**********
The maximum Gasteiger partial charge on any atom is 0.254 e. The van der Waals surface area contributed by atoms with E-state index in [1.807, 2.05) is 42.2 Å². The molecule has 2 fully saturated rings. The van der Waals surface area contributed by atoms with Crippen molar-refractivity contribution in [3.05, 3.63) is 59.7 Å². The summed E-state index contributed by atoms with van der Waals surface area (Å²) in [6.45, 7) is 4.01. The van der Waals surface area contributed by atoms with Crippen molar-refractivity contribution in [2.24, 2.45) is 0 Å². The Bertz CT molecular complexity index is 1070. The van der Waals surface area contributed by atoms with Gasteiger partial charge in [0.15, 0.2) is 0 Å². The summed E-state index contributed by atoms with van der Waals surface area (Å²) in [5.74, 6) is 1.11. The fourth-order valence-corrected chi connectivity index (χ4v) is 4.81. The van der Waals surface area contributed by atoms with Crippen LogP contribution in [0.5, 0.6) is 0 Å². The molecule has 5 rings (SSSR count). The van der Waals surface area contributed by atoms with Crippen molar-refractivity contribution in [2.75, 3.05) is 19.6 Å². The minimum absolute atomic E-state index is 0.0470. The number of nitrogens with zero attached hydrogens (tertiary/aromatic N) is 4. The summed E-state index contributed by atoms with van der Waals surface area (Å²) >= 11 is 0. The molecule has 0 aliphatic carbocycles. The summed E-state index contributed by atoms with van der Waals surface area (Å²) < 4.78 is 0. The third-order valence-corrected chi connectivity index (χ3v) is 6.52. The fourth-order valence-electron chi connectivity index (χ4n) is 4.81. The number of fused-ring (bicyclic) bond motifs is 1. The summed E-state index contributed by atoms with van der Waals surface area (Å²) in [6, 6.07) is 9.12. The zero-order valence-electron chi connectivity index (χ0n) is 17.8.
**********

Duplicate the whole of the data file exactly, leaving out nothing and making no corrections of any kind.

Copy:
The maximum Gasteiger partial charge on any atom is 0.254 e. The van der Waals surface area contributed by atoms with E-state index in [1.807, 2.05) is 42.2 Å². The molecule has 2 fully saturated rings. The van der Waals surface area contributed by atoms with Crippen molar-refractivity contribution in [3.05, 3.63) is 59.7 Å². The summed E-state index contributed by atoms with van der Waals surface area (Å²) in [6.45, 7) is 4.01. The van der Waals surface area contributed by atoms with Crippen molar-refractivity contribution in [2.24, 2.45) is 0 Å². The Bertz CT molecular complexity index is 1070. The van der Waals surface area contributed by atoms with Gasteiger partial charge in [0.15, 0.2) is 0 Å². The summed E-state index contributed by atoms with van der Waals surface area (Å²) in [5.74, 6) is 1.11. The fourth-order valence-corrected chi connectivity index (χ4v) is 4.81. The van der Waals surface area contributed by atoms with Crippen LogP contribution in [0.5, 0.6) is 0 Å². The molecule has 5 rings (SSSR count). The van der Waals surface area contributed by atoms with Crippen molar-refractivity contribution in [2.75, 3.05) is 19.6 Å². The minimum absolute atomic E-state index is 0.0470. The number of nitrogens with zero attached hydrogens (tertiary/aromatic N) is 4. The summed E-state index contributed by atoms with van der Waals surface area (Å²) >= 11 is 0. The molecule has 0 aliphatic carbocycles. The summed E-state index contributed by atoms with van der Waals surface area (Å²) < 4.78 is 0. The third-order valence-corrected chi connectivity index (χ3v) is 6.52. The fourth-order valence-electron chi connectivity index (χ4n) is 4.81. The number of fused-ring (bicyclic) bond motifs is 1. The summed E-state index contributed by atoms with van der Waals surface area (Å²) in [6, 6.07) is 9.12. The zero-order valence-electron chi connectivity index (χ0n) is 17.8.